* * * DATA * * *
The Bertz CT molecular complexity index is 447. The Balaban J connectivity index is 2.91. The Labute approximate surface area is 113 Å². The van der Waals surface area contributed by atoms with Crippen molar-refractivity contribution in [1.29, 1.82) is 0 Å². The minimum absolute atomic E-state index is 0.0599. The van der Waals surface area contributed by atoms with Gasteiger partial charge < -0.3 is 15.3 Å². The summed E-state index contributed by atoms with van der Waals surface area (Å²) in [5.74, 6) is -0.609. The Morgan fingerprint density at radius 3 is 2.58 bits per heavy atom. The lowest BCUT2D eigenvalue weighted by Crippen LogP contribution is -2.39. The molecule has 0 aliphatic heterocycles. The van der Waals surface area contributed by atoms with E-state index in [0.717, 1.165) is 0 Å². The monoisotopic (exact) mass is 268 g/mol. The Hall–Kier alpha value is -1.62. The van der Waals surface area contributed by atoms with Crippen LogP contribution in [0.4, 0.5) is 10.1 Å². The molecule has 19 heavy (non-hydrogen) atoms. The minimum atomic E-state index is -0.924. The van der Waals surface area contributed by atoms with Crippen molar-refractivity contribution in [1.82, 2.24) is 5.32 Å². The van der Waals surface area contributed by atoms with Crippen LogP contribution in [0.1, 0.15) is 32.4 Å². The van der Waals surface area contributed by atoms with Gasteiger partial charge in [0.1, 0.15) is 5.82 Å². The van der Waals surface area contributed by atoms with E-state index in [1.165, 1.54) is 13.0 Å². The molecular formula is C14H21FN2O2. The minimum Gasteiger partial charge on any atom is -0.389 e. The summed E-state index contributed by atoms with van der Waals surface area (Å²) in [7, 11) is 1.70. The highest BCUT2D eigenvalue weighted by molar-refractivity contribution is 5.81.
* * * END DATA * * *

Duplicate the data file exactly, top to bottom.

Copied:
The Bertz CT molecular complexity index is 447. The Balaban J connectivity index is 2.91. The Labute approximate surface area is 113 Å². The van der Waals surface area contributed by atoms with Crippen molar-refractivity contribution in [1.29, 1.82) is 0 Å². The minimum absolute atomic E-state index is 0.0599. The van der Waals surface area contributed by atoms with Gasteiger partial charge < -0.3 is 15.3 Å². The summed E-state index contributed by atoms with van der Waals surface area (Å²) in [5.74, 6) is -0.609. The Morgan fingerprint density at radius 3 is 2.58 bits per heavy atom. The lowest BCUT2D eigenvalue weighted by Crippen LogP contribution is -2.39. The molecule has 0 aliphatic heterocycles. The van der Waals surface area contributed by atoms with E-state index in [0.717, 1.165) is 0 Å². The monoisotopic (exact) mass is 268 g/mol. The Hall–Kier alpha value is -1.62. The van der Waals surface area contributed by atoms with Crippen LogP contribution in [0.4, 0.5) is 10.1 Å². The molecule has 19 heavy (non-hydrogen) atoms. The minimum atomic E-state index is -0.924. The van der Waals surface area contributed by atoms with Crippen molar-refractivity contribution in [1.82, 2.24) is 5.32 Å². The van der Waals surface area contributed by atoms with Crippen LogP contribution in [0.1, 0.15) is 32.4 Å². The van der Waals surface area contributed by atoms with Gasteiger partial charge in [0.1, 0.15) is 5.82 Å². The van der Waals surface area contributed by atoms with E-state index in [1.165, 1.54) is 13.0 Å². The molecular formula is C14H21FN2O2. The minimum Gasteiger partial charge on any atom is -0.389 e. The summed E-state index contributed by atoms with van der Waals surface area (Å²) in [7, 11) is 1.70. The highest BCUT2D eigenvalue weighted by molar-refractivity contribution is 5.81.